Cassini captured swarms of bright methane clouds on the surface of Saturn's moon Titan. Titan is one of the most significant Saturn moons since it is believed that it may possess the right chemistry for life.
Cassini photographed Saturn's moon Iapetus and discovered its contrasting properties. The spacecraft also completed its 8th dive between Saturn and its rings.
Cassini observes Saturn Solstice while preparing for its sixth ring-grazing. This only happens every 15 Earth years, experts say.
NASA's Cassini spacecraft has successfully finished its first dive through Saturn and its rings on April 26, 2017. The spacecraft released stunning up-close pictures of Saturn including what looks like a dark giant hurricane.
NASA announced that Cassini successfully completed its first dive between Saturn's rings. The spacecraft will perform a total of 22 dives before its mission ends in September.
NASA's Cassini spacecraft bids farewell to Saturn's moon Titan by way of its final flyby. The close approach will provide scientists with new data to analyze.
Before Cassini starts its finale death dive towards Saturn's rings, it managed to capture the planet Earth and the moon in between Saturn's rings. The Grand finale will mark the end of Cassini's mission.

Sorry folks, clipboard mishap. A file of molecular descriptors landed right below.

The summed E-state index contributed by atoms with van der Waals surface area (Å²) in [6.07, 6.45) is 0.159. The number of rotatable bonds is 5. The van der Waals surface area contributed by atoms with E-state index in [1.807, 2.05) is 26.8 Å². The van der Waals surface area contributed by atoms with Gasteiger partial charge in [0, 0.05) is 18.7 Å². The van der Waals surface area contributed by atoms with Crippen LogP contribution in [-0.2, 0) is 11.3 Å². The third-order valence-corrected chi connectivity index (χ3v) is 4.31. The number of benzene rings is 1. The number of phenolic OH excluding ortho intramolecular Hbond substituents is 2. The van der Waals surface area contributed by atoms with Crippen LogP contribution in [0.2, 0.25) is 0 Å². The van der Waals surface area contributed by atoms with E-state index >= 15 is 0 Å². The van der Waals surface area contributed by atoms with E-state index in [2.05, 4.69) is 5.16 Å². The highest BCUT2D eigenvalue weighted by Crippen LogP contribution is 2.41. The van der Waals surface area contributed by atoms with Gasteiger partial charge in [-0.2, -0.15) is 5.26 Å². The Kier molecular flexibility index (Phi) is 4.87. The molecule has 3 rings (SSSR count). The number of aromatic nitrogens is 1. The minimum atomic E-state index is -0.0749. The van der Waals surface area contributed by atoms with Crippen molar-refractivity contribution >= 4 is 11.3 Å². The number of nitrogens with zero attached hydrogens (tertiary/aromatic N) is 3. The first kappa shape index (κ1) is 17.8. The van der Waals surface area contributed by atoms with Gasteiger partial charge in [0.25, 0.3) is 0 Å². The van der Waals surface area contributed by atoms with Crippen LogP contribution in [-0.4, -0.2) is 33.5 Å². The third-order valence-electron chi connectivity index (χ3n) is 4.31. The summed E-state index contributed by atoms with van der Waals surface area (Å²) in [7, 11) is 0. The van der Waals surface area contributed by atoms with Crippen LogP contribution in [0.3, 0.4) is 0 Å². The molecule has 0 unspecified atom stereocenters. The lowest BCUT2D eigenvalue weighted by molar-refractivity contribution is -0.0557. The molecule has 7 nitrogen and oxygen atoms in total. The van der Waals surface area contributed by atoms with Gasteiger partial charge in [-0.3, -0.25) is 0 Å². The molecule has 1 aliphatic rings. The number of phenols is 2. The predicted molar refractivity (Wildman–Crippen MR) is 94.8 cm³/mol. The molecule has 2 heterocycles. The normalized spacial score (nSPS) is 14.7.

The beginning of the end of the great Cassini.
A study based on Cassini and the Hubble Space telescope found out that Saturn's moon Enceladus has a subsurface energy source. The vents underneath the ocean and on the seabed could produce molecules that can feed alien life.
New information from NASA's Cassini mission reveals that a form of chemical energy that could support alien life is found in Saturn's moon Enceladus. The space agency is determined to protect the moon from contamination by destroying its Cassini spacecraft.
Auroras were photographed on the surface of Uranus. The giant ice planet produces a light show similar to Earth's Northern lights.
Cassini captured the last image of Saturn's moon Mimas for its mission. The images captured were the best ever taken of the moon.
NASA's Cassini spacecraft sent back a stunningly detailed series of images of Saturn's uniquely shaped moon, Pan, that resembles a ravioli.
Cassini's ring grazing orbits resulted in the close-up images of the hardy objects that create a disruptive pattern on Saturn's rings.